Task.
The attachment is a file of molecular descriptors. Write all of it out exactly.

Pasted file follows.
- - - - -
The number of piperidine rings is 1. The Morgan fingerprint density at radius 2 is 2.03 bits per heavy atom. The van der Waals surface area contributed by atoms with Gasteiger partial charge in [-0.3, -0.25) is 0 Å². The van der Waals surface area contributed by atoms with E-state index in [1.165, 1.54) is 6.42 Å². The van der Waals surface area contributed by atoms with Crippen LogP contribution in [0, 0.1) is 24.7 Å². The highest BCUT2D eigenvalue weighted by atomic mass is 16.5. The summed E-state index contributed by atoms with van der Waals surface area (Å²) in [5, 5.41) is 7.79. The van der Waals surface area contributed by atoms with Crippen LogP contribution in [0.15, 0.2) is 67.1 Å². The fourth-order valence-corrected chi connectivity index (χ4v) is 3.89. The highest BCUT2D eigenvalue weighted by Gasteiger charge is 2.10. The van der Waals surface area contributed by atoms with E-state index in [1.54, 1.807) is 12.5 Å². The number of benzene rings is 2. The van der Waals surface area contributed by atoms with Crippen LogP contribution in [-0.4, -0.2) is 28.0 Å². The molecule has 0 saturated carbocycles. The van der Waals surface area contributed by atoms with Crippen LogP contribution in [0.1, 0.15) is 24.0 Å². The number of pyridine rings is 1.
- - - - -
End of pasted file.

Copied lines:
The number of piperidine rings is 1. The Morgan fingerprint density at radius 2 is 2.03 bits per heavy atom. The van der Waals surface area contributed by atoms with Gasteiger partial charge in [-0.3, -0.25) is 0 Å². The van der Waals surface area contributed by atoms with E-state index in [1.165, 1.54) is 6.42 Å². The van der Waals surface area contributed by atoms with Crippen LogP contribution in [0, 0.1) is 24.7 Å². The highest BCUT2D eigenvalue weighted by atomic mass is 16.5. The summed E-state index contributed by atoms with van der Waals surface area (Å²) in [5, 5.41) is 7.79. The van der Waals surface area contributed by atoms with Crippen LogP contribution in [0.15, 0.2) is 67.1 Å². The fourth-order valence-corrected chi connectivity index (χ4v) is 3.89. The highest BCUT2D eigenvalue weighted by Gasteiger charge is 2.10. The van der Waals surface area contributed by atoms with E-state index in [1.54, 1.807) is 12.5 Å². The number of benzene rings is 2. The van der Waals surface area contributed by atoms with Crippen LogP contribution in [-0.4, -0.2) is 28.0 Å². The molecule has 0 saturated carbocycles. The van der Waals surface area contributed by atoms with Crippen LogP contribution in [0.1, 0.15) is 24.0 Å². The number of pyridine rings is 1.